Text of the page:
Your breakfasts should be easy, quick to make and full of energy to set you up for the day. Don’t be tempted to have a cooked breakfast as whilst this may be filling and tasty, it’s likely to leave you feeling sluggish and can take a lot of time to cook.
Your breakfast should contain approximately 20% of your day’s calorie intake.
- Cereals such as granola or muesli are ideal. They won’t crush easily in your bag and oats are a great source of slow release energy. Washing up will also be minimal!
- If it is a cold morning you may decide to have porridge instead of cereal. Make this up with powdered milk and hot water.
- Have a drink of tea or coffee to warm you up.
Lunch stops may not necessarily have planned destinations. You may just find a nice place to stop or simply just all be hungry! Whatever you choose to eat for lunch will ideally be quick and easy to make. As your lunch stop might not be in an ideal place it may be difficult to use stoves or having washing facilities so try and make your lunch as simple as possible.
Your lunch should contain approximately 30% of your day’s calorie intake.
- On your first day you may wish to have sandwiches or pasta salad which were prepared at home and a piece of fruit. After the first day this sort of food won’t be fresh.
- Instant cup a soups are really good for lunch as they are quick to make and warming. Depending on how long you are walking in the morning you may wish to make soup at breakfast and store in in a flask so it is ready to have.
- Pitta bread or wraps are ideal as they will generally last a few days and do not break up as easily as sliced bread. You can have these with cheese in a tube to add a bit of flavour or dunk the pitta in your cup a soup.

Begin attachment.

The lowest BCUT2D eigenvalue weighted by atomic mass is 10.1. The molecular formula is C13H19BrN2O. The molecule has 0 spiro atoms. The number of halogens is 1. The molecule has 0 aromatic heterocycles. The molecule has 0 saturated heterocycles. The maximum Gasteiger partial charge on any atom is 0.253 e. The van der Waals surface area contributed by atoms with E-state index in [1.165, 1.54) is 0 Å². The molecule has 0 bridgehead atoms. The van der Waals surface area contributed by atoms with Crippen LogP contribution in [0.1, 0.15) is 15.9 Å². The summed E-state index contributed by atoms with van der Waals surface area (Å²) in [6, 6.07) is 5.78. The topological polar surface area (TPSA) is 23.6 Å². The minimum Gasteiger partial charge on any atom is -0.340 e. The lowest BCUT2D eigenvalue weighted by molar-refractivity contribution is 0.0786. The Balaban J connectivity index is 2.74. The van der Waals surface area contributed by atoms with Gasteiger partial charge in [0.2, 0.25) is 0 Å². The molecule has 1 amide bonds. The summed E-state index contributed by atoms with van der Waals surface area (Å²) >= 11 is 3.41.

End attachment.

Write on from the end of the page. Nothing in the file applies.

- As well as on pitta bread, cheese in a tube can also be used on oatcakes or biscuits.
- If you are able to use your stove at your lunch pit stop, instant noodles are a good option as they can be made quickly. Using sachet sauces you can alter the flavour each time.
- To fill up you could also have nuts/raisins/malt loaf/ dried fruit.
- People often choose to have something sweet at lunchtime as well. This could include a chocolate bar, jelly squares, mint cake or dried fruit.
This is your main meal of the day and should be your most enjoyable. You are finished for the day and can afford to spend more time cooking and be a bit more adventurous with this meal.
Your dinner should contain approximately 50% of your day’s calorie intake.
- Pasta and sauce packets are simple and quick to make and only require one pan. You may wish to add cold smoked sausage or frankfurters for a more rounded meal.
- Any boil in the bag food that is very filling but takes up very little room. Try boil in the bag rice with a sachet sauce.
- Sausages and instant mash potato are really simple to make and are a tasty and enjoyable meal. Instant mash potato is lightweight but filling and doesn’t need a lot of water. If you use sausages ensure you eat these on the first night so they don’t go off.
- Couscous is an easy dish to make which doesn’t take up much space but can really fill out your meal.
- A noodle stir-fry or curryis easily made and can be prepared at home before the expedition to save time.
- Some people may even wish to have more than one course when it comes to dinner. It is common for people to have soup to start and then hot chocolate cake or crumble and custard for desert.
It is important to keep your energy up throughout the day. In order to do this you will need to have small snacks in between your meals to help replace all the calories you burn.
- Cereal Bars
- Malt loaf
- Hard sugar free sweets
- Kendal mint cake
- Energy Bars
- Energy Gels
- Nuts and dried fruit
- Beef Jerky
www.edofe.org - this is the site for students to log in to complete their DofE sections.
If you as a parent would like to become involved within the Duke of Edinburgh Award with the school then please feel free to contact Mrs Clancy, DofE Coordinator. Email: firstname.lastname@example.org